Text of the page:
074 Spectral Analysis

April 10th, 2017, 1:51 pm

Average Rating: 5.00

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In the next couple of centuries
someone's going to develop the
hyperlight drive and infinite
buffet

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Reply NtKGar, April 10th, 2017, 4:13 pm

So Paige is out of hospital now and sleeping it off on the couch. Thanks to everyone for your anecdotes and good wishes, she loved the one about the horny grandma and was feeling pretty good about the whole thing going in this morning. We actually got a lovely little e-card from fellow Irish Cartoonist Twisted Doodles, who we're both big fans of. She asked us not to share it online because it was a present for Paige, and there's magic in that and we're keeping it.

Also I think that was supposed to be "whom we're both big fans of" or even "of whom we're both big fans", but you know what? Fuck "whom", that is some archaic-ass bullshit right there; the English Language doesn't need that shit at all. While we're at it the gender-neutral singular pronoun is "they", but if someone assumes your gender based on visual clues you're only not an asshole for pointing that out if they guessed wrong. I'm not sure where the line between "Progressive" and "Libtarded" lies, but I think there's a boundary flag in this general area.

Also I like using semicolons and there are a whole lot of writers who detest them with an utterly irrational fury, so who am I to judge? Also I spell it 'humour' because I think that the other way sounds like 'Hugh More', but can see where 'Hume Hour' might be somewhat disconcerting for readers with a good sense of humor, which is pretty much all of you.

Of course there are those who don't find any of this funny at all, and they're entitled to their wrong opinion. Consciousness is all just positions on spectrums. Spectra. Spectres? All the way down and all the way up.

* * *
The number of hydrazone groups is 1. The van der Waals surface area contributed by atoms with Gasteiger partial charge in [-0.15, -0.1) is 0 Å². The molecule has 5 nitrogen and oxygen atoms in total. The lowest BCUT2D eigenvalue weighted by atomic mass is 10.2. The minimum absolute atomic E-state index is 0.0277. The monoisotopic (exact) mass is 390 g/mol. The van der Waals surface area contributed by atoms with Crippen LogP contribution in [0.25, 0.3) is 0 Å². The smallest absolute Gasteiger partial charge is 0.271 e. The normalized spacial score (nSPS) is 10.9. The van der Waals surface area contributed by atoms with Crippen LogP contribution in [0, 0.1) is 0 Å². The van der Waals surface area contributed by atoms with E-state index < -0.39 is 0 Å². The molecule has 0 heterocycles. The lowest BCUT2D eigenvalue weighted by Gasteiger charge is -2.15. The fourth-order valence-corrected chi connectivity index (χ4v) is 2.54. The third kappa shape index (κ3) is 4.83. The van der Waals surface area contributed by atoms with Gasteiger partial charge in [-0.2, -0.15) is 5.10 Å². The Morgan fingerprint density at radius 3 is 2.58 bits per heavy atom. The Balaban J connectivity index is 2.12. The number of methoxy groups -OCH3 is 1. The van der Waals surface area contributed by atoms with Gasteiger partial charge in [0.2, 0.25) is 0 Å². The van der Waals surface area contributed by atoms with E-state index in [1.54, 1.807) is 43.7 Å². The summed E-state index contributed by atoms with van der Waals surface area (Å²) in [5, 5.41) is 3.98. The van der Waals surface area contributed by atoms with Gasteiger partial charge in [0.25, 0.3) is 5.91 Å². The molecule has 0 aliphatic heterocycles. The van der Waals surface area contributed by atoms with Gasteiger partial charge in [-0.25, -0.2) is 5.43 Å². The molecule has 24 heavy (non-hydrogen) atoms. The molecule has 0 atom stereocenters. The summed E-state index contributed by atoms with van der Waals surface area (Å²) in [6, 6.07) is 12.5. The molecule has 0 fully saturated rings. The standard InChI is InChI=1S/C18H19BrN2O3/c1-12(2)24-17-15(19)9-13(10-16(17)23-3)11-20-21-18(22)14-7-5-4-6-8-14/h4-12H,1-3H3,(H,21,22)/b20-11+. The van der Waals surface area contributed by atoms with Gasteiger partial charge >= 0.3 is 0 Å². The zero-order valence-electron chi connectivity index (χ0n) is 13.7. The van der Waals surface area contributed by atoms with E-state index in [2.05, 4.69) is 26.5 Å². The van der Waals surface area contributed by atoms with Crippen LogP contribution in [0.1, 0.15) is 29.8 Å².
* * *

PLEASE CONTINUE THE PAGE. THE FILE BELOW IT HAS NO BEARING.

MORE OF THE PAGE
Keno's Doodly Advenchas continue in the Top Web Comics vote incentives. The gang's been joined by an irascible river otter now. I'm not entirely sure where she came from but her name's Inka





Actually I'm really relieved Paige is back home safe so that's going to come out now in rambling blog-post form, which I'll try to keep on topic. We actually had separate spooky encounters at an abandoned Abbey in Kerry over the weekend. Muckross Abbey was a Franciscan Friary from the 15th to 18th century, and there's a graveyard on the site that's still in use. It's mostly family plots with the most recent marker dated October 2016 going all the way back to the 15th century. Beautiful old stonework mixed with the more modern marble monuments, the roof of the friary long since rotted away but the Yew tree in the courtyard alive and stunning. Gorgeous sunny day and the moon was out to enjoy it too, really beautiful place, I took a lot of shots to use as reference for when Lobster rebuilds the Mansion.

Anyway there was a very dark room on the upper level which I glanced into briefly, saw that it was a very dark square room about four meters across, and moved on. Paige stepped into this room though, where she saw two points of light like shining eyes which turned towards her, and narrowed.

Now I'm not a big believer in the supernatural, I'd put it down to a trick of the light or her eyes. She was going from admittedly dim light to near total darkness, maybe it was a bird breaking the beam of light from a wall slit, I don't know. The imagery's wonderfully spooky though and there's a definite appeal in embracing the invisible world. I experience pareidolia a lot, I've put up some of my Shapes In The Clouds drawings as fillers so I see things plenty but don't really believe in them. We're different points on the spectrum.

I love the idea of being a wizard and think I'd be great at it if such things existed, but spooks and spectres are for stories. They're not actually real in our reality, like. I don't have a truly immersive imagination, though. I love books and movies and comics, I've waxed lyrical on here more than once about how much I love and believe in Star Trek, but I don't actually live it.

Some people do, and I envy the hell out of that. There are people whose minds allow them to be literally transported to the bridge of the Enterprise every time the theme music plays. People are SO BETRAYED by Captain America right now! My imagination isn't that immersive and I feel like I'm lacking something. Mind you this is also where right-wing religious nuts and gun fanatics come from, so all in all I'm pretty happy with my place on the spectrum.